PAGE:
How cool is that? Not only does the project give us a chance to help spread the word about energy efficiency, it also helps the community and a deserving family. Obviously, we were in!
The home, located at 2420 Barry Street in Charlotte’s Villa Heights community, was donated to Habitat by the City of Charlotte, and construction was led by Goodwill Construction Services. It was completely renovated with Energy Star-rated products and materials, including special roofing, siding, low-flow water fixtures, compact fluorescent lighting and drought-resistant landscaping. And construction is now complete!
To celebrate, an open house event is being held this weekend (2/18 from 12-5 and 2/19 from 1-5). Tours will be given of the house to teach folks about energy efficiency, tell them why it is important and show them the “good, better, and best” ways to make a home energy efficient. This includes information on sealing and insulating walls and roof, buying Energy Star products, and updating windows.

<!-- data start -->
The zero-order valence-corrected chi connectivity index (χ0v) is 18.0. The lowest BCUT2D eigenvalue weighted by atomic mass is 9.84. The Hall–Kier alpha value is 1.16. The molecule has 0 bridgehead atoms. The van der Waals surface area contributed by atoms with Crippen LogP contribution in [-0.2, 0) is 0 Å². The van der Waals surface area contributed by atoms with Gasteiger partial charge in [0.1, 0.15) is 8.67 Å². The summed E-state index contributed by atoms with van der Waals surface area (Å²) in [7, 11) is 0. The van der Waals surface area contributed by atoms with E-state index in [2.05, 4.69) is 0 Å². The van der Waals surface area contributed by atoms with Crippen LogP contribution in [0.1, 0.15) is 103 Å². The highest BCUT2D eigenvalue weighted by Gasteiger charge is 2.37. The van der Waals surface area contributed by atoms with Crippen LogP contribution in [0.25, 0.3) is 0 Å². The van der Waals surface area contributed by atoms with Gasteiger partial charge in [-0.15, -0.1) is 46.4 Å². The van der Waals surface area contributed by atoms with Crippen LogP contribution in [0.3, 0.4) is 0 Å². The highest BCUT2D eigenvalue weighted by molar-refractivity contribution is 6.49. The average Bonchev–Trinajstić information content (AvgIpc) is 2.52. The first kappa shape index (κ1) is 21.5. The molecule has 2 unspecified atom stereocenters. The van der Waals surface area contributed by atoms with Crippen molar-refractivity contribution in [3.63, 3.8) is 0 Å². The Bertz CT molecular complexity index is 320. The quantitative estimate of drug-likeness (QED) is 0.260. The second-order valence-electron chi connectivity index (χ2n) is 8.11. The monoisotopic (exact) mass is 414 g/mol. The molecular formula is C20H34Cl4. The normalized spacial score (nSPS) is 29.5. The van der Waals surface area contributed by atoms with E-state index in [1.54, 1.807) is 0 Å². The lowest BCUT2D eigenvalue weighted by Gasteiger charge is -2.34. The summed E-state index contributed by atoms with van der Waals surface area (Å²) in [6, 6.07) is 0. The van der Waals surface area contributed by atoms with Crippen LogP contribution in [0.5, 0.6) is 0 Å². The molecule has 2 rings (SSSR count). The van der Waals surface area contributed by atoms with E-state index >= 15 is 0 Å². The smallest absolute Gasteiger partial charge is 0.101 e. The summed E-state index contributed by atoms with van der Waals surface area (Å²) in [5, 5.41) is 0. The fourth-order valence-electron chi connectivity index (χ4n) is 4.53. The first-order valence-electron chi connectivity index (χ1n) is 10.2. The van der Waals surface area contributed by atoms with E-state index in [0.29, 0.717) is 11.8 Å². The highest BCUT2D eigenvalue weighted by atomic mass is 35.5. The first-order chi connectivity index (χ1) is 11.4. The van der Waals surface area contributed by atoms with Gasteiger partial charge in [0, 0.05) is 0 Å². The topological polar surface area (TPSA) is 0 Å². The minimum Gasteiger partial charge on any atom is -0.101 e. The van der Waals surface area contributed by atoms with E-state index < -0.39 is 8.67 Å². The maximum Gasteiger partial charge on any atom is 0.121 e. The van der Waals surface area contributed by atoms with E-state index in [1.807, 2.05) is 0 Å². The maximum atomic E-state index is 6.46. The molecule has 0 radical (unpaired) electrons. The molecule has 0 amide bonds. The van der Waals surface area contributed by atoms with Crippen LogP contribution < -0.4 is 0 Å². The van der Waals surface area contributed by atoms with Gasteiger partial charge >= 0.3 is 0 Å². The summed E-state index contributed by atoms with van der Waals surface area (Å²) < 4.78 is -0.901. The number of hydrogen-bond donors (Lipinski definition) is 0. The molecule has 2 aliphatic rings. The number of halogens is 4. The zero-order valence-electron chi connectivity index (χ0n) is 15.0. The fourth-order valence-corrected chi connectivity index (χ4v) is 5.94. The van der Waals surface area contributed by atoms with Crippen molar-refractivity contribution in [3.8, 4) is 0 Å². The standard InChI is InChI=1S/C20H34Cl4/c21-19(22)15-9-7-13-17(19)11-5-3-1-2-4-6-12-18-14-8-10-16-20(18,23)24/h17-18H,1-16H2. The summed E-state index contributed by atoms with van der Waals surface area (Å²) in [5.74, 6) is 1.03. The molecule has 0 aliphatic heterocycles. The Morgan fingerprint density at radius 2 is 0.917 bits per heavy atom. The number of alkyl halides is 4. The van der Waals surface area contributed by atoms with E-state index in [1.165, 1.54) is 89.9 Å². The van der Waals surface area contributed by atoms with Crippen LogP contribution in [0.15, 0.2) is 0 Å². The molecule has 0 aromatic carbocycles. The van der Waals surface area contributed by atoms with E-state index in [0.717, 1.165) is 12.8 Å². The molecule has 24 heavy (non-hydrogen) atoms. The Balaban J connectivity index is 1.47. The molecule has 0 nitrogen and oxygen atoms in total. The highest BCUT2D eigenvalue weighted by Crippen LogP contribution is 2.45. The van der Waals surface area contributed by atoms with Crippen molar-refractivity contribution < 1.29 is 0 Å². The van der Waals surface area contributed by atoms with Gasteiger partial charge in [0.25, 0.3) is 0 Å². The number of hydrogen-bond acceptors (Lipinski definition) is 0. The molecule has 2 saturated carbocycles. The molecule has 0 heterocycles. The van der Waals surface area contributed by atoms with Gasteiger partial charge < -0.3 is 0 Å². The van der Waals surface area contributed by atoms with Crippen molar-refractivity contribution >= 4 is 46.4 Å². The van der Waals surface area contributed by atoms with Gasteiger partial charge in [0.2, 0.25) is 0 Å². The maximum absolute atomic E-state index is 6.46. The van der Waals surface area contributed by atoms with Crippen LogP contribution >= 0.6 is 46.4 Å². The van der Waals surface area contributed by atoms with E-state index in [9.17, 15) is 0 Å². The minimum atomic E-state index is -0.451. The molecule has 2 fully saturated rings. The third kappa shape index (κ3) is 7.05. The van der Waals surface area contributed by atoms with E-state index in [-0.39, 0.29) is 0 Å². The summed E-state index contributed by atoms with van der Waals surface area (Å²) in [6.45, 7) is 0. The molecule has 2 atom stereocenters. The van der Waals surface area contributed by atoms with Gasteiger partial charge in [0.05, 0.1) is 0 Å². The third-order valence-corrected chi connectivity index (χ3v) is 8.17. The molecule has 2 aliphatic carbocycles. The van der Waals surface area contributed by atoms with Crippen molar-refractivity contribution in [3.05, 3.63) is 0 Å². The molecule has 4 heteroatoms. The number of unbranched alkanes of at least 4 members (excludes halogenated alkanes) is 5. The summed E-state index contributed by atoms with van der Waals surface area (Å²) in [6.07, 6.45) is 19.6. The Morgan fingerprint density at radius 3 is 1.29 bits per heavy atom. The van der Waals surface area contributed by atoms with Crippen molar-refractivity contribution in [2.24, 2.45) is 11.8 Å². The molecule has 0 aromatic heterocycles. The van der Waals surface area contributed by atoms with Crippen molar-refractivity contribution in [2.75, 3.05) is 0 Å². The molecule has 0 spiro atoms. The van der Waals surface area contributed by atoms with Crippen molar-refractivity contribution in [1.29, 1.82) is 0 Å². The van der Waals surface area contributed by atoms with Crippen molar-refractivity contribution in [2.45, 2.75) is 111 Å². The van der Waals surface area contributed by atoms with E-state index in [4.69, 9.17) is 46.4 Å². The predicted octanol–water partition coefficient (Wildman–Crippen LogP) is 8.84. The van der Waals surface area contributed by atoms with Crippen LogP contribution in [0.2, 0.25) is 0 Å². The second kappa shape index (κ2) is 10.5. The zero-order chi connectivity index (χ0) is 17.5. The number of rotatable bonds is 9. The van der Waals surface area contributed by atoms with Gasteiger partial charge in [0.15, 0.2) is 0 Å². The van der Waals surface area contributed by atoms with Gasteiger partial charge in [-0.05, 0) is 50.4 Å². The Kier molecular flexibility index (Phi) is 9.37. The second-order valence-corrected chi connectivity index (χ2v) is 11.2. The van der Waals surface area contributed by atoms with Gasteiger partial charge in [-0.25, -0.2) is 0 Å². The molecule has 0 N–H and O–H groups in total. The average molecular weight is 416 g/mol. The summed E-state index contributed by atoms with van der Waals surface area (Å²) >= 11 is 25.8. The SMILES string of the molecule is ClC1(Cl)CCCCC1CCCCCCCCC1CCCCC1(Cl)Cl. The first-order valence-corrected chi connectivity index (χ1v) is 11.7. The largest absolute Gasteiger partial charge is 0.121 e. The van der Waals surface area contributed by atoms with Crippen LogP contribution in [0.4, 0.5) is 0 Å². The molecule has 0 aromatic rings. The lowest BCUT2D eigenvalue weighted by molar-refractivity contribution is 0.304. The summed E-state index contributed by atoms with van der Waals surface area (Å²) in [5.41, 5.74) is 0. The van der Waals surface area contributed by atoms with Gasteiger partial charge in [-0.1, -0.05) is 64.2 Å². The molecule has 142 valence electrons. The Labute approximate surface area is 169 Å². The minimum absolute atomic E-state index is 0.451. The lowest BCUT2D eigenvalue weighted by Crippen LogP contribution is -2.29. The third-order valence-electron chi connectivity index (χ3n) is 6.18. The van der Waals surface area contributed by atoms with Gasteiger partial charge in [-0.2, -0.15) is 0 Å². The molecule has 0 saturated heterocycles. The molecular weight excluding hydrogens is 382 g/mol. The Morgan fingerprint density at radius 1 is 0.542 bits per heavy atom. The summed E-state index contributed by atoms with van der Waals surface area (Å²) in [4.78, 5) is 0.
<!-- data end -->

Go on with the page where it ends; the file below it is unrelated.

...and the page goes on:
So come on out this weekend, see the great work the Goodwill/Habitat teams did on the house and learn how we can help you make your home more energy efficient – even without the help of the Goodwill Construction Services team!
Note: Parts of the project description were stolen shamelessly from the ReHouse website. I couldn’t see a reason to reinvent the wheel :).
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It’s that time of year again… . The time when weather personalities stop all scheduled programming and predict dire snow storms causing a rush on bread, eggs and milk – at least in grocery stores all over the south.
While Duke Energy cannot forecast the weather, we do offer winter weather preparedness and energy saving tips via email that our customers can put in use during such events. Now you can feel better about adding a bottle of wine to the cart when you pick up the obligatory bread, eggs and milk to be enjoyed while you watch the snow mound up in the yard. So sign up for Energy E-lerts email today before the first big storm of the season. It’s easy – just click on the link below.